Published Papers - Abstract 801

Gardiner PA, Mishra GD & Dobson AJ. Validity and responsiveness of the FRAIL scale in a longitudinal cohort study of older Australian women. Journal of the American Medical Directors Association, 2015; 16(9): 781-783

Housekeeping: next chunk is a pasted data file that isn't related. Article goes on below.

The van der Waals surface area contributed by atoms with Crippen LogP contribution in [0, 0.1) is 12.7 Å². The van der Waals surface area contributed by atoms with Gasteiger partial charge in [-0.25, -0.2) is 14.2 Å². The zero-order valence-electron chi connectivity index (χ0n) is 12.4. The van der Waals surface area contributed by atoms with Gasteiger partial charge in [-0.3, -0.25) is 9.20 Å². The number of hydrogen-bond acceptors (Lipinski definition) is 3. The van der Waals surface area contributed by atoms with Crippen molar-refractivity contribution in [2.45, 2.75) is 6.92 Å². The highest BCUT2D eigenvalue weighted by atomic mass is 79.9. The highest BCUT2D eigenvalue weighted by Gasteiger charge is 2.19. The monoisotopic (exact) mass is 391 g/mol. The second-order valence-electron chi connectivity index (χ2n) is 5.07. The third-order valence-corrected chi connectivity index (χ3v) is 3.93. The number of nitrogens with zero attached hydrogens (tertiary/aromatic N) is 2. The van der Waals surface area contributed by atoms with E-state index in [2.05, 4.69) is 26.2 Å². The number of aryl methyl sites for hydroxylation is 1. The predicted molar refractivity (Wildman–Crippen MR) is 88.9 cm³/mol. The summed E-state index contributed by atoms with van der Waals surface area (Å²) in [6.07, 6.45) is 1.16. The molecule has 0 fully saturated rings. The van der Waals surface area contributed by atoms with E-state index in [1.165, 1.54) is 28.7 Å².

Background: To assess the validity and responsiveness of the FRAIL scale and investigate whether validity is related to the number of points used on the scale.Methods: Participants were 12,432 women born in 1921–1926 from the Australian Longitudinal Study on Women's Health; surveyed up to 6 times from 1996 to 2011. The FRAIL scale is a 5-item measure and scored as a 6-, 3-, or 2-point measure. Face validity was determined by assessing relationships with age, construct validity was determined by assessing relationships with measures of disability (activities of daily living and independent activities of daily living), and responsiveness was determined by assessing relationships with changes in self-rated health.Results: The proportion of women who reported their frailty as high (4 or 5 on a scale of 0 to 5) increased with age from 5.6% at age 73–78 years to 16.2% at age 85–90 years. The FRAIL scale was moderately correlated with disability, Spearman's rho =0.4 for activities of daily living and =0.5 for independent activities of daily living; slightly stronger associations were observed when it was scored as a 6-point measure. Mean change (95% confidence interval) in FRAIL 6-point scores decreased for women who reported improvements in self-rated health between successive surveys; by at least 0.08 (0.01, 0.15) and increased in those women who reported declines in self-rated health by at least 0.64 (0.57, 0.70).Conclusions: The FRAIL scale is valid and responsive and is suitable for use in longitudinal studies of women in their 70s and older.

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